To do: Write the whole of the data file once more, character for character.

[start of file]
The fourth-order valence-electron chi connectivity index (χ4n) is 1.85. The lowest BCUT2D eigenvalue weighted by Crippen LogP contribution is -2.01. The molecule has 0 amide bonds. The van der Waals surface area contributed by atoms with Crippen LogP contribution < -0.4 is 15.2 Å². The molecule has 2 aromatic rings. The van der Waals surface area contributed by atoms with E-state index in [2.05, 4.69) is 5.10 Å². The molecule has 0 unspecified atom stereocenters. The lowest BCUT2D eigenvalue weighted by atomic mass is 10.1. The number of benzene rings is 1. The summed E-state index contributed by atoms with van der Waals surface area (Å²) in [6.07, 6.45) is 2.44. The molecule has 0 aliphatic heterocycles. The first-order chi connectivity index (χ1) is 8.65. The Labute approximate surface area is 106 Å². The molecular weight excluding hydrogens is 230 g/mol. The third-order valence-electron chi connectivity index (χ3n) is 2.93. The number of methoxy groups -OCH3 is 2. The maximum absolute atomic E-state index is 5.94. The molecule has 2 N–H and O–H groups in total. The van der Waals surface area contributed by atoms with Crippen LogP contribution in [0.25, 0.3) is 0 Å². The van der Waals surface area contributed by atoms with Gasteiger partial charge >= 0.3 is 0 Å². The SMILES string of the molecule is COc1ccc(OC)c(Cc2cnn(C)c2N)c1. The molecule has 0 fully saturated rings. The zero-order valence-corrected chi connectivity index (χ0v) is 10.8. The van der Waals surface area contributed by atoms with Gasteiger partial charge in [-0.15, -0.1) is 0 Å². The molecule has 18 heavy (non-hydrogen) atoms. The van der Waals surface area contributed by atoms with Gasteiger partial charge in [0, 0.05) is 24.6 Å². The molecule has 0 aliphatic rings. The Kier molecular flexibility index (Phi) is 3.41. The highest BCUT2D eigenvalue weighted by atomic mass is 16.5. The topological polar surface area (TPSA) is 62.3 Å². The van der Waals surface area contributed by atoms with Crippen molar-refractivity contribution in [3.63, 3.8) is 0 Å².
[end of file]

The fourth-order valence-electron chi connectivity index (χ4n) is 1.85. The lowest BCUT2D eigenvalue weighted by Crippen LogP contribution is -2.01. The molecule has 0 amide bonds. The van der Waals surface area contributed by atoms with Crippen LogP contribution < -0.4 is 15.2 Å². The molecule has 2 aromatic rings. The van der Waals surface area contributed by atoms with E-state index in [2.05, 4.69) is 5.10 Å². The molecule has 0 unspecified atom stereocenters. The lowest BCUT2D eigenvalue weighted by atomic mass is 10.1. The number of benzene rings is 1. The summed E-state index contributed by atoms with van der Waals surface area (Å²) in [6.07, 6.45) is 2.44. The molecule has 0 aliphatic heterocycles. The first-order chi connectivity index (χ1) is 8.65. The Labute approximate surface area is 106 Å². The molecular weight excluding hydrogens is 230 g/mol. The third-order valence-electron chi connectivity index (χ3n) is 2.93. The number of methoxy groups -OCH3 is 2. The maximum absolute atomic E-state index is 5.94. The molecule has 2 N–H and O–H groups in total. The van der Waals surface area contributed by atoms with Crippen LogP contribution in [0.25, 0.3) is 0 Å². The van der Waals surface area contributed by atoms with Gasteiger partial charge >= 0.3 is 0 Å². The SMILES string of the molecule is COc1ccc(OC)c(Cc2cnn(C)c2N)c1. The molecule has 0 fully saturated rings. The zero-order valence-corrected chi connectivity index (χ0v) is 10.8. The van der Waals surface area contributed by atoms with Gasteiger partial charge in [-0.15, -0.1) is 0 Å². The molecule has 18 heavy (non-hydrogen) atoms. The van der Waals surface area contributed by atoms with Gasteiger partial charge in [0, 0.05) is 24.6 Å². The molecule has 0 aliphatic rings. The Kier molecular flexibility index (Phi) is 3.41. The highest BCUT2D eigenvalue weighted by atomic mass is 16.5. The topological polar surface area (TPSA) is 62.3 Å². The van der Waals surface area contributed by atoms with Crippen molar-refractivity contribution in [3.63, 3.8) is 0 Å².